- David Newton, ESPN Carolina Panthers reporter
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Carl Edwards won Sunday's race at Dover International Speedway to move within three points -- at least until NASCAR penalizes him 25 points because his car was too low -- of leader Gordon.
His victory came a week after Clint Bowyer collected his first career Cup win to move from 12th to fourth in the standings.
What of Johnson, Gordon and Stewart, who have a combined seven titles between them?
Johnson cut a tire on Lap 187 of this 400-lap event to go two laps down. Then the pole-sitter was caught up in a 12-car accident with 14 laps remaining to cap off a 14th-place finish that left him in fourth place, four points out of the lead.
Gordon started 27th and finished an uneventful 11th that would have been much worse had the late accident not eliminated many of those ahead of him. The regular-season points champion went from a tie with Johnson to two points ahead of Stewart.
Stewart started 28th and finished ninth, again thanks to the big one near the end.
None of the big three finished on the lead lap or led a lap.
Or even seriously threatened to.
None seemed worried.
"We're two races into a 10-race Chase," Stewart said. "Let's don't try to overanalyze it all yet. Let us run the Chase. Every week, you guys keep wanting to reinvent the wheel, overanalyzing and theorizing this and that.
"We're race car drivers. We're not philosophers."
Were they, one might argue that drivers such as Edwards and Bowyer are winning because they have more of a nothing-to-lose attitude. That their teams are willing to take more chances with setups and go all out for wins instead of playing it safe and racing for points.
Johnson, Gordon and Stewart would deny that theory and argue that they are trying to win as hard as the next guy.
One thing is obvious, at least to Edwards.
"This Chase is turning into what people predicted," he said. "The depth is such that I think you're going to have to win races. We're two races in and ... to have the top seven guys within  points that's insane."
Two years ago, Edwards finished the Chase 35 points out and tied for second behind Stewart, He didn't enter the 10-race playoff thinking he was going to win races, even though he made it interesting by winning twice.
Now, he believes wins are essential.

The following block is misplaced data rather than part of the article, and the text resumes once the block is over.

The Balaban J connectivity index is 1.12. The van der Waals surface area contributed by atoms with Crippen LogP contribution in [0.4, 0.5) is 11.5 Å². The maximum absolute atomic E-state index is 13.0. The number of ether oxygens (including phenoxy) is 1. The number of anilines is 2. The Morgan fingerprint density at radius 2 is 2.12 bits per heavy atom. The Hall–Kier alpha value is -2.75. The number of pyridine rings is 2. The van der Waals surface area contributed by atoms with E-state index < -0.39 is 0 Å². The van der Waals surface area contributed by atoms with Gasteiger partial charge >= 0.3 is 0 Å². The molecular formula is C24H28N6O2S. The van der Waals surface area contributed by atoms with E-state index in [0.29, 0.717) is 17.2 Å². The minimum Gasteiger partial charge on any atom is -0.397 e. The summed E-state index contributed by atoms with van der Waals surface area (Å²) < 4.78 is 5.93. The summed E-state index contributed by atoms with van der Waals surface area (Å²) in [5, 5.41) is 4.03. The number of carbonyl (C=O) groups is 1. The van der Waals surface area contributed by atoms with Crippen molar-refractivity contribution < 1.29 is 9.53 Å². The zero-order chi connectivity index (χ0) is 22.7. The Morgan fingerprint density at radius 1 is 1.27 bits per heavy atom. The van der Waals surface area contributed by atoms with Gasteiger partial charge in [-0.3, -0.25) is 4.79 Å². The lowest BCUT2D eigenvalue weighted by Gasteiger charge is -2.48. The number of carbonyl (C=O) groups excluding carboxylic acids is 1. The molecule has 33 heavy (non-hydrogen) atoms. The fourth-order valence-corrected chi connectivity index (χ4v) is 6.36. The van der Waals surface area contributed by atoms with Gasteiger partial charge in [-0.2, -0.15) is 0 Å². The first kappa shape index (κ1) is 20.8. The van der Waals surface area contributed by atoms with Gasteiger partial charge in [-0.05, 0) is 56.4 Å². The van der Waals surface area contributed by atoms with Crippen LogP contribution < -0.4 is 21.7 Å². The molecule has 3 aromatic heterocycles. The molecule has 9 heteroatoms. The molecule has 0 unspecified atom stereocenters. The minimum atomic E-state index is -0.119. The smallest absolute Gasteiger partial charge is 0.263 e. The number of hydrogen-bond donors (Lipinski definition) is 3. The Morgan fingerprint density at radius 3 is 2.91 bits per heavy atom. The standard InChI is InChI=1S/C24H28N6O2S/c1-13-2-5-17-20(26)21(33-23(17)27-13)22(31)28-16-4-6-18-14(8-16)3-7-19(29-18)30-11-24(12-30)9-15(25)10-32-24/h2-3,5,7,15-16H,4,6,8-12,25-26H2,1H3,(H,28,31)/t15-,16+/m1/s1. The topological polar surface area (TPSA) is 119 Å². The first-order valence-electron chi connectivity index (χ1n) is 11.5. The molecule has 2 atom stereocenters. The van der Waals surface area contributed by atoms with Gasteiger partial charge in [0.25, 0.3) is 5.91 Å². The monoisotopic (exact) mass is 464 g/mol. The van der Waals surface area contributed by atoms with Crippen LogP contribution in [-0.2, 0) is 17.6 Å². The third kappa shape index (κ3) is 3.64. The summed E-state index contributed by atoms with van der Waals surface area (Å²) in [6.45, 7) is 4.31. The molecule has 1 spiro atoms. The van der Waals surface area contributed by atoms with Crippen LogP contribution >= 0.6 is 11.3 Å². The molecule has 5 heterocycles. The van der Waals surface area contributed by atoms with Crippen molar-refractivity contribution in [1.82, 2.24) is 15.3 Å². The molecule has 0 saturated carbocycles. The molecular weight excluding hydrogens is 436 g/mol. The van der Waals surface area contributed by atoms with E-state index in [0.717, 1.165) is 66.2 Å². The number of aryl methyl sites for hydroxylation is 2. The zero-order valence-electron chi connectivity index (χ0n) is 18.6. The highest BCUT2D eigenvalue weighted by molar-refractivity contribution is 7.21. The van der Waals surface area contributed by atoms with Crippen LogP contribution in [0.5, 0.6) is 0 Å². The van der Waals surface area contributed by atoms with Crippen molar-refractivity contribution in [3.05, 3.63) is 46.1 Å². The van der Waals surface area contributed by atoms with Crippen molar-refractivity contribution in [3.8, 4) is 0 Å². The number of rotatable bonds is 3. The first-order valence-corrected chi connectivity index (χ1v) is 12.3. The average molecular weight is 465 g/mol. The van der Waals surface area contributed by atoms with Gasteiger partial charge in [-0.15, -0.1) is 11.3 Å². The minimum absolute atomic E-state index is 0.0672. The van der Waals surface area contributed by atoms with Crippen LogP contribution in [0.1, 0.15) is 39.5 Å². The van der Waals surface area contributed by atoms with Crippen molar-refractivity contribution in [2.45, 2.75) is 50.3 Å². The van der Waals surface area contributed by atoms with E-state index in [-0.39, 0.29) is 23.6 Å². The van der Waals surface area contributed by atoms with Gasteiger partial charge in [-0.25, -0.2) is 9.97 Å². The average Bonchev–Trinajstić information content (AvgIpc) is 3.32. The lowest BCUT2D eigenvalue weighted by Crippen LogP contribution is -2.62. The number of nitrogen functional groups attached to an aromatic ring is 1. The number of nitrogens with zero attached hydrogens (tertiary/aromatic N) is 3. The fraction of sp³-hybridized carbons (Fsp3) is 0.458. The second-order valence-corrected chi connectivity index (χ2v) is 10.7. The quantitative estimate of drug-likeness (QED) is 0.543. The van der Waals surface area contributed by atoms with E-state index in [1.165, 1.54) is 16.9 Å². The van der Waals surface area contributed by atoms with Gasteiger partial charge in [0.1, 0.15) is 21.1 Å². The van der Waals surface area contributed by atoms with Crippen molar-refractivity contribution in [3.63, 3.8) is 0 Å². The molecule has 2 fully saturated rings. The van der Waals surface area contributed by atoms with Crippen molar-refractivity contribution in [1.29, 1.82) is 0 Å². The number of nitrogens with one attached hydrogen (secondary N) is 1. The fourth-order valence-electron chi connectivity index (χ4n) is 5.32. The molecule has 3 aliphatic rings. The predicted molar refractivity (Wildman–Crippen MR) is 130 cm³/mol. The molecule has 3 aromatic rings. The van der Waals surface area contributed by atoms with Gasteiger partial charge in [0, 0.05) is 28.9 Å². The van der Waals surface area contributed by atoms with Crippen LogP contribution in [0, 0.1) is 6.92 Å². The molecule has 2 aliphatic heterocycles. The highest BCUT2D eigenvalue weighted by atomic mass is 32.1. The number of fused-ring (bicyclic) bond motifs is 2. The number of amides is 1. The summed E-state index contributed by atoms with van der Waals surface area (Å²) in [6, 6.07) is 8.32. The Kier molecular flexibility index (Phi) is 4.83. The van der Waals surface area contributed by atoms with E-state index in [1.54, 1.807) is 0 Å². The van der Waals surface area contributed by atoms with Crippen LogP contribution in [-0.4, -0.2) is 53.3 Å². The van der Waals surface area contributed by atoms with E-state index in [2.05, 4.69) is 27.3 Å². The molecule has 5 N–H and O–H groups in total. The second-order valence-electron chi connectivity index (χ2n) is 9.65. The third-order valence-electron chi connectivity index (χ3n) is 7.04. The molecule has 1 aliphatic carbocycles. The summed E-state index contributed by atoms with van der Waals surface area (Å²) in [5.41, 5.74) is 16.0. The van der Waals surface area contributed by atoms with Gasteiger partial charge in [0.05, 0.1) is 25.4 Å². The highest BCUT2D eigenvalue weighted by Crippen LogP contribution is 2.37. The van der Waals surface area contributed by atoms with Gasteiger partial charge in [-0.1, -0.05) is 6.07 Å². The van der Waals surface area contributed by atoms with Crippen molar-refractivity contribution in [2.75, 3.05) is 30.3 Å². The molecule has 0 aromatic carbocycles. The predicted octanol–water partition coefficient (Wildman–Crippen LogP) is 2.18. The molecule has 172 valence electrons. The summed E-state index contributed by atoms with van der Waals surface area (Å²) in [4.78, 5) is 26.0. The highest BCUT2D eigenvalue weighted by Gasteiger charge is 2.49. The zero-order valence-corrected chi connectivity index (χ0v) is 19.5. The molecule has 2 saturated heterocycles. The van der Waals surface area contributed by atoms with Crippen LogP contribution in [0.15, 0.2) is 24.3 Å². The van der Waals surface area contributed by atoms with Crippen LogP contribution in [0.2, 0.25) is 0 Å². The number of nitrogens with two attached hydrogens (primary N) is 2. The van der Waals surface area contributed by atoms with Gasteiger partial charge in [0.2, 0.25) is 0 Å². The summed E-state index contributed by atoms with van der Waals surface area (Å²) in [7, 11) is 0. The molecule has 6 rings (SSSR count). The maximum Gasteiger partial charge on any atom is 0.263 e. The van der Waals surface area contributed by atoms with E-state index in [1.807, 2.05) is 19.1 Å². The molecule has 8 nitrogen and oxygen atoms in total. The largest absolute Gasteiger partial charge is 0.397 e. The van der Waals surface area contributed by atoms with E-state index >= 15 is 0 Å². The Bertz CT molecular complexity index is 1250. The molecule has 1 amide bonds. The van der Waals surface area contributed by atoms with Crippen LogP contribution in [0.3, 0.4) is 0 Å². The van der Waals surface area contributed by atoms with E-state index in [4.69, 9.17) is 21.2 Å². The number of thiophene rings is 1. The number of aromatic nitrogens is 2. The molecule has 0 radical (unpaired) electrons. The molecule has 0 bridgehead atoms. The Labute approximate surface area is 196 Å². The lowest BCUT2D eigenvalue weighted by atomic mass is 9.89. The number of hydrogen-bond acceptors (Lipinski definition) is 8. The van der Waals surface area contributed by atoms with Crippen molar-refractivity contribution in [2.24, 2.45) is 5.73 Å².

"You're going to have to win races to be leading the points at the end," he predicted. "And I wouldn't have said that before it started, really, looking at the past Chases, but this one's for sure that way."
Again, the big three don't seem concerned that they haven't been a threat to enter Victory Lane.
"It wasn't pretty, but it was effective because we survived," said Gordon, who won four races in the regular season. "So to me, that's what this race is all about is survival and putting up a great team effort."
Stewart was almost giddy about his finish.
"We had a 30th-place car for 200 laps and then we ended up with a top-10," he said. "If there was one place I was worried about, it was here. So to salvage a top-10 out of it with the way we started the day, and to stay as close as we did to the point lead and be second in the points right now, that's exactly what we needed to do.
We're two races into a 10-race Chase. Let's don't try to overanalyze it all yet.
"There were a lot of good cars that are in the Chase that had a bad day today, and not having a bad day is what you've got to do."
Kurt Busch has had two bad days, leaving him in 11th place, 151 points behind Gordon, after Sunday's 29th-place finish.
Matt Kenseth's good day turned bad when he lost an engine late while running second. He finished 35th and fell three spots to 10th in points, 116 out of the lead.
"It is very hard not to make mistakes," Edwards said. "In the Busch race [Saturday], I took a gamble passing a lapped car and got wrecked, and everybody said, 'Don't worry. It's their fault.' But you've got to learn not to put yourself in those positions."
Not that it was Busch's fault last week when he had engine problems or this week when a cut tire sparked the big wreck at the end.
The same with Kenseth's engine. He was in position to win when he lost a cylinder while in the lead, so you can't say he was racing any less aggressively than Edwards or Bowyer the past two weeks.
In fact, Kenseth appeared to be racing harder than normal.
"My dad told me from day one, 'There's a thousand ways to lose a race, and you can only control some of them,' so you just have to control what you can control," Edwards said.
NASCAR certainly can't complain about the start of the Chase. The top six drivers are separated by only 18 points and only 46 separates the top seven.
And after Edwards is penalized, the big three will be ranked first, second and third and separated by only four points.
So maybe this will turn into the star-studded showdown many are anticipating.
Maybe we shouldn't, as Stewart said, overanalyze this just yet.
David Newton covers NASCAR for ESPN.com. He can be reached at email@example.com.
Should the big three be worried? Sure, up-and-comers Clint Bowyer and Carl Edwards won the first two Chase races, but it's too early for Jimmie Johnson, Jeff Gordon and Tony Stewart to panic.